A guide to downsizing after retirement


When approaching retirement, many people consider downsizing and moving into a smaller property. Perhaps your kids have “flown the nest” and no longer live with you.


If you have a relatively large home with three or more bedrooms, it might feel ridiculous to live in such a large property if it’s just you and your spouse or partner. This leads many people to the decision that they want to move into a smaller property that is more practical and realistic for two people. However, there are many important things to consider when downsizing, and it is often easier said than done. Many people approaching retirement have lived in the same house for a number of years, and this can make the prospect of moving more difficult, both from an emotional and practical perspective. This brief guide to downsizing will give you some helpful tips and pointers that will make it more likely that your move is as smooth and hassle-free as possible.


The emotional aspects

As well as the potential hassle of packing up and moving house, there are also the cherished memories that you are leaving behind. Perhaps your children grew up in the house you currently live in, and it has always been regarded as the “family home”. Your children will also have lots of memories from the house, so they might not be in favour of your plans to move. Unless you’re moving down the road, you’ll also have to change neighbourhoods and live around an entirely new group of people. This gives you the opportunity to have a fresh start. Although it can be an emotionally tough decision, we’ll now discuss how the practicalities of moving often far outweigh the negatives.

The practicalities of downsizing

Moving into a smaller house often proves to be a financially prudent decision. If you have lived in your current home for many years, it’s likely that you will have a significant amount of equity in the house. You might even be in the very fortunate position of having paid your mortgage off completely. If you plan to move into a smaller property with fewer bedrooms, the property will usually have a lower price tag than your current home. That way you can generate some extra cash to put in the bank when you sell your house and move into a smaller place, which can be very useful when approaching retirement.

There will also be other financial savings when you move into a smaller property, including the need for less furniture and household items, less maintenance and a great saving on household bills. With energy prices rapidly increasing with no sign of slowing down, you may be surprised at just how much money you will save by moving into a house that is half the size of your old one.

There may even be an opportunity for you to make some extra money by selling some of the items that you will no longer need in your new home. It is usually good to move when approaching retirement, because the older you get, the more stressful and difficult it will become.

Call in the removal experts!

One of the most effective ways to reduce the amount of stress associated with moving into a new home is to call on the help of an experienced removal company. Many companies will also be able to work around your schedule and will happily work on evenings and weekends. You can usually arrange for the company to provide packaging, as well as packing and unpacking services. It is often a good idea to use a company with a local presence and an excellent reputation. The whole moving process will go much more smoothly if you are confident that the removal company will safely and securely move your belongings from your old house to your new one.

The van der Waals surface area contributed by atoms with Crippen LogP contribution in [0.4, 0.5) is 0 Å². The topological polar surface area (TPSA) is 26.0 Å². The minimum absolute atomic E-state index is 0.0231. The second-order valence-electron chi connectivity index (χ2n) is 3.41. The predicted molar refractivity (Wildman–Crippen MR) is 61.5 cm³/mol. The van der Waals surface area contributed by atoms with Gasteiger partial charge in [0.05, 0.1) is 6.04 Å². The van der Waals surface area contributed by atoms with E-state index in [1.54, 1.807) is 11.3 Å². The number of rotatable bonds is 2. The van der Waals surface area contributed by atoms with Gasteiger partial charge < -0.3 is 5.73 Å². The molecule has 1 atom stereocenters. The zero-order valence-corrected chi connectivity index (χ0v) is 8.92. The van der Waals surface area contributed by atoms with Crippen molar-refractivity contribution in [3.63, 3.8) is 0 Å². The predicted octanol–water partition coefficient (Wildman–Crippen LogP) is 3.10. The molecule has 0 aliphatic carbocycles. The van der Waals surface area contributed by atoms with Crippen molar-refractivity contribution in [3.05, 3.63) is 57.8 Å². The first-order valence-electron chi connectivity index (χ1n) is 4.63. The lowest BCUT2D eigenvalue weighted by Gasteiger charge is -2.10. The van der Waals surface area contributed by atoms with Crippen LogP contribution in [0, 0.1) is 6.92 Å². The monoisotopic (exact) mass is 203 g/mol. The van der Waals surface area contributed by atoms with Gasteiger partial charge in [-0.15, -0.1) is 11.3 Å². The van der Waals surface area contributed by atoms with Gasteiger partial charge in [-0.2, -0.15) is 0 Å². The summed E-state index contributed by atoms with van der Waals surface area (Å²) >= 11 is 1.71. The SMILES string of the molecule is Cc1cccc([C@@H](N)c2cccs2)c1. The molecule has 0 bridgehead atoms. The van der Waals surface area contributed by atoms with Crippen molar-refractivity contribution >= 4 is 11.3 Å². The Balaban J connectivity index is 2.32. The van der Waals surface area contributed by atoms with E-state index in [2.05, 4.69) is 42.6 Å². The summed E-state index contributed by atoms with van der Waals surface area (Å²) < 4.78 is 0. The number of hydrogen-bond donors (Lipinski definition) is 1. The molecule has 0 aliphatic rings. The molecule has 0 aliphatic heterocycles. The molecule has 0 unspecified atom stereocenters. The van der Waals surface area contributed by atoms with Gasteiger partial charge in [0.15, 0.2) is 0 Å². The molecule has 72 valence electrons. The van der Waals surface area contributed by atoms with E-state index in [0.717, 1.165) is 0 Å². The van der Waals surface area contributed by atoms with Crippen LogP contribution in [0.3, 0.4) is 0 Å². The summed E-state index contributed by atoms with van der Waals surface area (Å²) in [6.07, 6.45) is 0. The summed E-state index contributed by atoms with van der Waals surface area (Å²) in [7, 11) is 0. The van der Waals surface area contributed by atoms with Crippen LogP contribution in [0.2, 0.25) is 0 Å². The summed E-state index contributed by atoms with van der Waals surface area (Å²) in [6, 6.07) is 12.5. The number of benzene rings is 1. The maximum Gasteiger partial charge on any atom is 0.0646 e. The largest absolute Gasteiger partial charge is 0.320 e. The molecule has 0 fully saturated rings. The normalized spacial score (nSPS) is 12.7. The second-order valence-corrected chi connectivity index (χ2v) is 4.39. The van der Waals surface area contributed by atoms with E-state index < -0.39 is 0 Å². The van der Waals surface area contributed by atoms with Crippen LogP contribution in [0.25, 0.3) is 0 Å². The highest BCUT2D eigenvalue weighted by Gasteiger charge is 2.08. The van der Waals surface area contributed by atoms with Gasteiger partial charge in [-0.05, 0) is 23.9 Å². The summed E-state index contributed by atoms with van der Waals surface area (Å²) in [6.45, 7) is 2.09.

A chance for a fresh start

As we’ve briefly discussed already, you and your partner or spouse have an opportunity to start a new chapter in your lives. Whether you decide to get involved in a bit of DIY or want to re-do your new garden, it’s easy to find things to keep you busy once you have moved into to your new home. For example, moving from a four-bedroom house to a two-bedroom house, gives you a tremendous opportunity to de-clutter and get rid of things that you no longer need.

From a practicality viewpoint, it is unlikely that many of your items will fit in your new house, so it’s probably best to get all of the things you don’t need and decide which ones you are going to throw out, which you are going to sell and which you will give to charity.

A new location will also give you the opportunity to meet a new group of friends and neighbours. It’s also worth checking out potential neighbourhoods for their proximity to amenities and other facilities. Another factor to think about is whether you want to move to a neighbourhood that is closer to some of your family or friends.

The prospect of moving house when you retire can be daunting, and it’s likely that you have many happy memories and emotional connections to your family home. Additionally, you may well have built strong friendships with some of your neighbours. However, when you look at this situation objectively and consider it from a practicality standpoint, it quickly becomes apparent that downsizing can prove to be a prudent financial move. Other things to consider include the use of a professional removals company and the exciting opportunity of having a fresh new start.

Anisha works alongside Two Men and a Truck and has been heavily involved in her parents decision to downsize after taking early retirement, she therefore understands how important it is to prepare for both the emotional and practical aspects of choosing a smaller home after retiring, as well as being aware of the advantages and potential problems the move can bring.

(Article source: Third Age)

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